Promoting Comprehensive Migration Governance through South-South and Triangular Cooperation

By March 17, 2019 September 12th, 2019 Highlighted, Solution

Challenge

The African region is affected by substantial mixed migration flows, either originating in or transiting through its constituent countries. The principal characteristics of mixed migration flows include their irregular nature and the multiplicity of factors driving such movements, as well as the differentiated needs and profiles of the persons involved.

Mixed migration flows, which could potentially include refugees, asylum-seekers, displaced persons and migrants pursuing family reunification, education or employment, can, if not well managed, put a strain on governments in the region as they struggle to cope with the large number of people crossing their borders and moving through their countries.

These regional dynamics are compounded by a general weakness of border and migration management regimes across the region, which in some places is characterized by porous borders, inadequately trained and poorly equipped staff, and insufficient regional technical cooperation.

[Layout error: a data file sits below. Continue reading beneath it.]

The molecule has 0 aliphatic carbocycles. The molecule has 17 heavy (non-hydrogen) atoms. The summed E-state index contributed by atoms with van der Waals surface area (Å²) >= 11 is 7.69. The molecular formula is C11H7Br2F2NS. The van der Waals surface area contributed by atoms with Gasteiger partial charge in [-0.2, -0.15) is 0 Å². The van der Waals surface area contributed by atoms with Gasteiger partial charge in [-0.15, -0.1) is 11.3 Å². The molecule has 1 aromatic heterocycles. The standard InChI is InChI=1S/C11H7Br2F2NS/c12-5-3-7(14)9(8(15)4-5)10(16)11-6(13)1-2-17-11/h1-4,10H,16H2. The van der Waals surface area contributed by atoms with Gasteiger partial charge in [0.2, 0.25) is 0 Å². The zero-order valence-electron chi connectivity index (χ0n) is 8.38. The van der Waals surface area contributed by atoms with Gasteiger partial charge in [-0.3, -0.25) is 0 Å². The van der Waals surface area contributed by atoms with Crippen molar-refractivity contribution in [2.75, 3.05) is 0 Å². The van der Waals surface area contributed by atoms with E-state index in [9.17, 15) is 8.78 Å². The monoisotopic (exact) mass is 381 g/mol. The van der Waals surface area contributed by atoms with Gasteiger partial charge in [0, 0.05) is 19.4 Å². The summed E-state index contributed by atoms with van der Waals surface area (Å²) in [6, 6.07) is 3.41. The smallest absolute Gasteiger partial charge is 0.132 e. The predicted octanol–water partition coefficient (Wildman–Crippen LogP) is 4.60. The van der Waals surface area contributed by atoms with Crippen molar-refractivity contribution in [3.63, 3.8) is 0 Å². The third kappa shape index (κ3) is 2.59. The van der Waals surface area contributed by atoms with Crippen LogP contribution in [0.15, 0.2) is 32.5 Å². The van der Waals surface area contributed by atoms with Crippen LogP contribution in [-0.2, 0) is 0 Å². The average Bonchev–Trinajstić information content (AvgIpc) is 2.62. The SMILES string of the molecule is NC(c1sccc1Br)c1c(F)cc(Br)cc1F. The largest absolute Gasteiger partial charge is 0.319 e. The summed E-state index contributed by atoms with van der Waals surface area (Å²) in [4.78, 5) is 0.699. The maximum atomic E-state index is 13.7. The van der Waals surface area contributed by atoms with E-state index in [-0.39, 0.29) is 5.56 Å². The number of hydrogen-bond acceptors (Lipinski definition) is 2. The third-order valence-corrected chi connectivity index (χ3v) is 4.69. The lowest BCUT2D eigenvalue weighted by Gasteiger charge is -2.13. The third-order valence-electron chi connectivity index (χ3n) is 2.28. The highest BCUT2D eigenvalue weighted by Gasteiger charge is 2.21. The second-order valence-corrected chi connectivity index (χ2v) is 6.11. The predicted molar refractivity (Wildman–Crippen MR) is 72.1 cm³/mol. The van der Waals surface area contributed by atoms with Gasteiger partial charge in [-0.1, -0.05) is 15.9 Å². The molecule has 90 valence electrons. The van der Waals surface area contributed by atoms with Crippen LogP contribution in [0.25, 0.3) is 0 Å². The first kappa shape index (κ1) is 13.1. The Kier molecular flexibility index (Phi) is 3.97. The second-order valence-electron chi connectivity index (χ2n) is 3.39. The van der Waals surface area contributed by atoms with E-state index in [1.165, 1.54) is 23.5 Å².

Towards a Solution

Established in 2009 at the request of African Member States, the International Organization for Migration (IOM) African Capacity Building Centre (ACBC) is mandated to enhance African governments’ migration management capacities, promote comprehensive migration governance and facilitate a diverse range of immigration and border management projects and training courses.

The Centre is partnered and hosted by the Tanzania Regional Immigration Training Academy (TRITA) as part of a unique partnership between IOM and the Government of Tanzania. TRITA is tasked by the East African Community (EAC) Heads of Immigration Services with coordinating and providing specific training courses for immigration officials from the six EAC countries: Burundi, Kenya, Rwanda, South Sudan, Tanzania, and Uganda.

The ACBC’s core activities are based around three pillars:

  • Capacity building in border and migration management, which incorporates the development and implementation of migration policies, strategies, border and migration management assessments, training and related tools, and the IOM border management information system (MIDAS).
  • Migration research and development, which combines research on migration issues and trends with the development of context-specific responses and interventions.
  • Migration advocacy and partnerships, which promotes collaboration on migration initiatives through advocacy and cross-border partnership building.